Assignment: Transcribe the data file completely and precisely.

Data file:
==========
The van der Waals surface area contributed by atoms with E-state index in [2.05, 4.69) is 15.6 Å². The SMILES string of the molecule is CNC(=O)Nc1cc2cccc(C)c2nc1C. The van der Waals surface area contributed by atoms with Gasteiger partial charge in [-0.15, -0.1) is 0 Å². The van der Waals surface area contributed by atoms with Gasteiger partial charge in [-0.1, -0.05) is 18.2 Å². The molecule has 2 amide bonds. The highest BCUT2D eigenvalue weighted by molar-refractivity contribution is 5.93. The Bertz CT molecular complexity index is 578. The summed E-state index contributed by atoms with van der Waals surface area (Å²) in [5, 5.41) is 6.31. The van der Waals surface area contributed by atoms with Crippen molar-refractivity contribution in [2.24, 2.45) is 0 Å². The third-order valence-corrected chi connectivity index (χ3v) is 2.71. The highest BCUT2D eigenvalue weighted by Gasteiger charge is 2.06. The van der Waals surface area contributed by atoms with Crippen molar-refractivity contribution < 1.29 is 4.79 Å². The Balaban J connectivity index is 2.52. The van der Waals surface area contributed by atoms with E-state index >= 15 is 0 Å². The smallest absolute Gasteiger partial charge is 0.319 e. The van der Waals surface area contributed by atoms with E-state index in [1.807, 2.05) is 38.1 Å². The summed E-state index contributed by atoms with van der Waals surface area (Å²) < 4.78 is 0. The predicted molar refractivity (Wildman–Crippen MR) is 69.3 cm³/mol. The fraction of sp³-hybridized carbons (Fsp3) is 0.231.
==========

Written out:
The van der Waals surface area contributed by atoms with E-state index in [2.05, 4.69) is 15.6 Å². The SMILES string of the molecule is CNC(=O)Nc1cc2cccc(C)c2nc1C. The van der Waals surface area contributed by atoms with Gasteiger partial charge in [-0.15, -0.1) is 0 Å². The van der Waals surface area contributed by atoms with Gasteiger partial charge in [-0.1, -0.05) is 18.2 Å². The molecule has 2 amide bonds. The highest BCUT2D eigenvalue weighted by molar-refractivity contribution is 5.93. The Bertz CT molecular complexity index is 578. The summed E-state index contributed by atoms with van der Waals surface area (Å²) in [5, 5.41) is 6.31. The van der Waals surface area contributed by atoms with Crippen molar-refractivity contribution in [2.24, 2.45) is 0 Å². The third-order valence-corrected chi connectivity index (χ3v) is 2.71. The highest BCUT2D eigenvalue weighted by Gasteiger charge is 2.06. The van der Waals surface area contributed by atoms with Crippen molar-refractivity contribution < 1.29 is 4.79 Å². The Balaban J connectivity index is 2.52. The van der Waals surface area contributed by atoms with E-state index >= 15 is 0 Å². The smallest absolute Gasteiger partial charge is 0.319 e. The van der Waals surface area contributed by atoms with E-state index in [1.807, 2.05) is 38.1 Å². The summed E-state index contributed by atoms with van der Waals surface area (Å²) < 4.78 is 0. The predicted molar refractivity (Wildman–Crippen MR) is 69.3 cm³/mol. The fraction of sp³-hybridized carbons (Fsp3) is 0.231.